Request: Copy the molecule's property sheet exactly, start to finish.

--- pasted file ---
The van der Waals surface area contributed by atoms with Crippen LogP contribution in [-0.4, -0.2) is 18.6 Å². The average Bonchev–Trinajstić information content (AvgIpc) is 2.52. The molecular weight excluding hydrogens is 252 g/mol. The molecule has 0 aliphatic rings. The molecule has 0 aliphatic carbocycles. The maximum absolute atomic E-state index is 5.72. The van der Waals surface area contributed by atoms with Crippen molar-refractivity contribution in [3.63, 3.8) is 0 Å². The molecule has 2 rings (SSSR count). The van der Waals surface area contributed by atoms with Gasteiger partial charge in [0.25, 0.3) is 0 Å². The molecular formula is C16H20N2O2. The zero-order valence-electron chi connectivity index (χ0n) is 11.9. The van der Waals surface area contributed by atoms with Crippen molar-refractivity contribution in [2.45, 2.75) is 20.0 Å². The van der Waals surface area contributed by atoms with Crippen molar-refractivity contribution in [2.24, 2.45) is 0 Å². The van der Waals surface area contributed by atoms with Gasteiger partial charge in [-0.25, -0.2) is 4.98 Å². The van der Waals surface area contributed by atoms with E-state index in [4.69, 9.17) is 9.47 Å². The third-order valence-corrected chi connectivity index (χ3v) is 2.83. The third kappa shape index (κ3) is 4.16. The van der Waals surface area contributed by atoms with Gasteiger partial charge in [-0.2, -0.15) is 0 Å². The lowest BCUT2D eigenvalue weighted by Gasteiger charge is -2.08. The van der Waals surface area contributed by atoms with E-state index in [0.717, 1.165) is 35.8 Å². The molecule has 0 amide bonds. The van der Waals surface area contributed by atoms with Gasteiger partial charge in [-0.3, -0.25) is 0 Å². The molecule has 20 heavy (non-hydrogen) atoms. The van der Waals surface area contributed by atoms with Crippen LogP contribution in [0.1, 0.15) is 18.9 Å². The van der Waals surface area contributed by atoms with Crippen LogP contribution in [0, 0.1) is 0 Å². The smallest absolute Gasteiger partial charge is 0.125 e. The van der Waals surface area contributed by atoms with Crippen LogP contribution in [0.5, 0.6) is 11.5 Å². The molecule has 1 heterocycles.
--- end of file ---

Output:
The van der Waals surface area contributed by atoms with Crippen LogP contribution in [-0.4, -0.2) is 18.6 Å². The average Bonchev–Trinajstić information content (AvgIpc) is 2.52. The molecular weight excluding hydrogens is 252 g/mol. The molecule has 0 aliphatic rings. The molecule has 0 aliphatic carbocycles. The maximum absolute atomic E-state index is 5.72. The van der Waals surface area contributed by atoms with Crippen molar-refractivity contribution in [3.63, 3.8) is 0 Å². The molecule has 2 rings (SSSR count). The van der Waals surface area contributed by atoms with Gasteiger partial charge in [0.25, 0.3) is 0 Å². The molecular formula is C16H20N2O2. The zero-order valence-electron chi connectivity index (χ0n) is 11.9. The van der Waals surface area contributed by atoms with Crippen molar-refractivity contribution in [2.45, 2.75) is 20.0 Å². The van der Waals surface area contributed by atoms with Crippen molar-refractivity contribution in [2.24, 2.45) is 0 Å². The van der Waals surface area contributed by atoms with Gasteiger partial charge in [-0.25, -0.2) is 4.98 Å². The van der Waals surface area contributed by atoms with E-state index in [4.69, 9.17) is 9.47 Å². The third-order valence-corrected chi connectivity index (χ3v) is 2.83. The third kappa shape index (κ3) is 4.16. The van der Waals surface area contributed by atoms with Gasteiger partial charge in [-0.2, -0.15) is 0 Å². The lowest BCUT2D eigenvalue weighted by Gasteiger charge is -2.08. The van der Waals surface area contributed by atoms with E-state index in [0.717, 1.165) is 35.8 Å². The molecule has 0 amide bonds. The van der Waals surface area contributed by atoms with Gasteiger partial charge in [-0.3, -0.25) is 0 Å². The molecule has 20 heavy (non-hydrogen) atoms. The van der Waals surface area contributed by atoms with Crippen LogP contribution in [0.1, 0.15) is 18.9 Å². The van der Waals surface area contributed by atoms with Crippen LogP contribution in [0, 0.1) is 0 Å². The smallest absolute Gasteiger partial charge is 0.125 e. The van der Waals surface area contributed by atoms with Crippen LogP contribution in [0.5, 0.6) is 11.5 Å². The molecule has 1 heterocycles.